Jewhatred: Fuel of the Second Intifada
The Second Intifada launched Israel’s story onto the world in a way most would never have anticipated. As one suicide bomber after another blew themselves up on buses, streets, hotels and night clubs, the world was witness to the depth of hatred that drove the Palestinian Arab thirst for Jewish blood. And the murder became logical.
While some empathized with the victims of the senseless terror that invaded the lives of innocents, a surprising twist was the increased arousal of empathy towards the Palestinian campaign of murder as “justified resistance” against the Jewish state. More and more people felt a nagging resentment of the unwarranted humanization of Jews. What was needed was the humanization of the “other side of the story” - the terrorists and their right to resistance.
When Ariel Sharon visited the Temple Mount on September 28, 2000, claimed as the trigger event for the uprising, the stage had already been set. Historical Jewish stereotypes again emerged - accused of intentional infiltration of boundaries, “attacking Palestinian rights” through their very presence. The vengeance with which murderers pursued their “just cause” was fed by the endless propaganda and mass messages being disseminated by their leaders, drawn from the playbook of generations before them: The Jews, bloodthirsty and monstrous, were to blame for their misery, Die Juden sind undser Ungluck….
Crafting the messages that demonized the Jews became a collective effort, with artists and academics alike shaping a message that the public would digest easily both in and outside the Arab and Muslim worlds. Communities and resistance movements around the globe quickly became enraged by the scenario that presented the terrorists as the victim. Grotesque depictions of the claws of the mighty Jew tearing into the innocent Arab/Muslim dispossessed of their human rights tore at the hearts of increasing numbers, often fueled by a similar vein of traditional hatred, resentment and anger toward the Jews.
At the time, we asked of ourselves, “how could it have reached this point?” No civilized people would accept this outright demonstration of medieval desire to kill. How could the world be silent in the face of such blatant public acts of evil? In fact, Sharon did not attempt to enter any mosques and his mere 34-minute visit was conducted during normal tourist hours.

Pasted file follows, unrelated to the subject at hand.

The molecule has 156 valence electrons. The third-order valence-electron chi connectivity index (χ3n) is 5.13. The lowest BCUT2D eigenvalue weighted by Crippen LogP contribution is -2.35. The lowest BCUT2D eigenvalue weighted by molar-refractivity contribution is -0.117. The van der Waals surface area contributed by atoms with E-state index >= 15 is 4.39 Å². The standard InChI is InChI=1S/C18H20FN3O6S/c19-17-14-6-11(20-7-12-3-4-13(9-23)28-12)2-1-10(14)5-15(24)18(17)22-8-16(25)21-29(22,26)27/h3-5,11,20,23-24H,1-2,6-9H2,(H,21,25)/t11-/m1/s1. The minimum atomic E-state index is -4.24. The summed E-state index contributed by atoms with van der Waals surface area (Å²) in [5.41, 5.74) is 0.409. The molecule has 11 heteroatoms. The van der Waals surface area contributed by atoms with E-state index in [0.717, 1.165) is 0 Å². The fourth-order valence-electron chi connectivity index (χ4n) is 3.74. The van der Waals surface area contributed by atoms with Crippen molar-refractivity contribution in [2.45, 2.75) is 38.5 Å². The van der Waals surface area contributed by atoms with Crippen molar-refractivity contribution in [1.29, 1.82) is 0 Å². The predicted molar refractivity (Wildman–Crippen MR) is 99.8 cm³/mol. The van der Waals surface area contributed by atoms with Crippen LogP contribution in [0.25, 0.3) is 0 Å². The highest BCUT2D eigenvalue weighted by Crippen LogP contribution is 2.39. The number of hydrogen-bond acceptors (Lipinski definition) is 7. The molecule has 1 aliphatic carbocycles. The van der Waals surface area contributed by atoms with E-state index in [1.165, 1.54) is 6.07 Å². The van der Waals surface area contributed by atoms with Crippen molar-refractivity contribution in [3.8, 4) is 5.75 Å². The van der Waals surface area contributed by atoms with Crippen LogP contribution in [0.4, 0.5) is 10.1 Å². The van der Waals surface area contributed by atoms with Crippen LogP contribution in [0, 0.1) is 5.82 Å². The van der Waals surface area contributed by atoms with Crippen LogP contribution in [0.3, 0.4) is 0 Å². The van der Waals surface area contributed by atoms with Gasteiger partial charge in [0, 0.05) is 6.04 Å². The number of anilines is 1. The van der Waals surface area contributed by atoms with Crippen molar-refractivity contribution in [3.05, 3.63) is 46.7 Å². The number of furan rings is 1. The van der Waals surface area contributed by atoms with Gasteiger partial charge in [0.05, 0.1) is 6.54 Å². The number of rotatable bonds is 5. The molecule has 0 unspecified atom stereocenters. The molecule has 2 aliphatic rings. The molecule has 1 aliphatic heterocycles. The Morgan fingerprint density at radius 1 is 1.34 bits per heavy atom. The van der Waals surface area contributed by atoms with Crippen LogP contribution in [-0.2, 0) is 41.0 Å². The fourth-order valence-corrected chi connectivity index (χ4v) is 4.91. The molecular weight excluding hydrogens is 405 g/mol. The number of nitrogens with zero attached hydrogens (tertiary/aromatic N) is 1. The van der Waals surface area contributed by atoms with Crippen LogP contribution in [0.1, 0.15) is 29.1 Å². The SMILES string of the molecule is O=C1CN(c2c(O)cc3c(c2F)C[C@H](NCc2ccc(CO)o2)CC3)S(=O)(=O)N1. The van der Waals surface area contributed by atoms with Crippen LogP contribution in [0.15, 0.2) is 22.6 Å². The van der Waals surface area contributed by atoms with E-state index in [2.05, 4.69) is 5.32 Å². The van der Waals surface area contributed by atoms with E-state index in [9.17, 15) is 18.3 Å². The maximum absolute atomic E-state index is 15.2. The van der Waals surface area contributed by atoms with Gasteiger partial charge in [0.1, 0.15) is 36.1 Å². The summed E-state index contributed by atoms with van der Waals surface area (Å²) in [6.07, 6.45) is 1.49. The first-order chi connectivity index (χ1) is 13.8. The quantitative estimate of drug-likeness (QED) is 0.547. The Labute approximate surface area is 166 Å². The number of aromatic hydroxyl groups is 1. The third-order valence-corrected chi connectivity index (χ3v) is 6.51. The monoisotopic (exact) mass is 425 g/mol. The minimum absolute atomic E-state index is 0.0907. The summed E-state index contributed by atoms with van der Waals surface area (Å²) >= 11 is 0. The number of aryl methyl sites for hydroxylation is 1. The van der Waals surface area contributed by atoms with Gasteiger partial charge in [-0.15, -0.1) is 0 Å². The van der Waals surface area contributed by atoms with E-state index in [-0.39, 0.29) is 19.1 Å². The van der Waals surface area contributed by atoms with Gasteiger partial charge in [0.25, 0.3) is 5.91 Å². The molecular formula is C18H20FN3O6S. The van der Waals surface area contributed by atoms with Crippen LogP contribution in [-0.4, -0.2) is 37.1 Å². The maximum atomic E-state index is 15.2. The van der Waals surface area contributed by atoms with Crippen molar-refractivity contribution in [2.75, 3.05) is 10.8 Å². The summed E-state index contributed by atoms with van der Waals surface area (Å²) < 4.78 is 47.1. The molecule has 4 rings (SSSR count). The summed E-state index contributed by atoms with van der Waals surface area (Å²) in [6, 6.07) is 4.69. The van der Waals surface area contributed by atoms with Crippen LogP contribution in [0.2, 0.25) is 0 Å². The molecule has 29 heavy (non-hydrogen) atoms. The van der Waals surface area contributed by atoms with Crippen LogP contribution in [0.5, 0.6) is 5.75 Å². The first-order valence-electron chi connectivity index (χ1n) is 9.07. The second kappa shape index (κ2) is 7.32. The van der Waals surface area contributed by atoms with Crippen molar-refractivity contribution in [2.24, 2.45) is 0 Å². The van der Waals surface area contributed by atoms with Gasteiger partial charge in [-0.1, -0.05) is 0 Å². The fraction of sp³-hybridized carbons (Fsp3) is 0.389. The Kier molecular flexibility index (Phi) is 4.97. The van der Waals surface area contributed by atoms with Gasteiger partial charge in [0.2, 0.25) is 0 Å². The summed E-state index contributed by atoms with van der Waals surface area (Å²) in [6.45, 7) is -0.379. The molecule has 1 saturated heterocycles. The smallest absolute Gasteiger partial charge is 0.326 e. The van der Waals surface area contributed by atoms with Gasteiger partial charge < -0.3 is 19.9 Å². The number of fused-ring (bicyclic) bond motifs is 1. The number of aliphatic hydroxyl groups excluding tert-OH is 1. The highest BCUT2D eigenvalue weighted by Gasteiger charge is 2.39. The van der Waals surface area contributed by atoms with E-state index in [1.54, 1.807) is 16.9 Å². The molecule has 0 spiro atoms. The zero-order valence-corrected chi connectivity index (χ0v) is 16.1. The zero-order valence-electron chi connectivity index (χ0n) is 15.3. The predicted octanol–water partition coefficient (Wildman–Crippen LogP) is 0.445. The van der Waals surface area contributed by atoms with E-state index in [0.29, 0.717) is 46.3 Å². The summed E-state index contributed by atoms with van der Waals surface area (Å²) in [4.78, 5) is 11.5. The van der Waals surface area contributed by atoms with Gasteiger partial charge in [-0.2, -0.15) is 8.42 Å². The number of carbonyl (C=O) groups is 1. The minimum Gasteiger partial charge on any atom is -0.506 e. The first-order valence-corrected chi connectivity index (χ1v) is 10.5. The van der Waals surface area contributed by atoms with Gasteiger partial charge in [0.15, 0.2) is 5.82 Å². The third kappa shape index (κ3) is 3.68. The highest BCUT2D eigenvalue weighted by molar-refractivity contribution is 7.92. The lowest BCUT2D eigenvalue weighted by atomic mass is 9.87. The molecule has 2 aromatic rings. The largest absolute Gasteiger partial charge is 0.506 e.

Yet when nearly 1500 Palestinian Arab youth shouted and threw rocks, attempting to inflame the situation, it drew further media attention. The message was simple and clear: in spite of organized attacks against Israeli soldiers, innocent civilians, Jewish communities and places of worship, the violence was blamed solely on alleged unprovoked attacks by Israel, which stole land and “massacred” defenseless Palestinian civilians, who “merely threw stones in self-defense.”
The outburst of violence had much deeper causes, drawn from the anger surrounding the failed peace process, the deteriorating economic situation, and, most importantly, the unkept promises and continued incitement of their leadership. Yasser Arafat had continuously diverted blame to Israel as the oppressor and cause of all suffering, thus unleashing Palestinian frustration, desperation, and an explosion of anti-Jewish propaganda and incitement that has since become an integral part of the Palestinian psyche and of their blind supporters worldwide.
The case for an international grassroots movement in support of Palestinian rights was made with urgency and persuasive clarity, to illustrate the stranglehold Israel continued to exert over Palestinian lives. From the radio and the pulpit of mosques, from the schools and the newspapers, calls to defend all-Aqsa, to storm the Temple Mount, to kill Jews fostered organized and well-funded riots - the precursor of the border riots of today that are endlessly warped by the media and are used to justify violent resistance.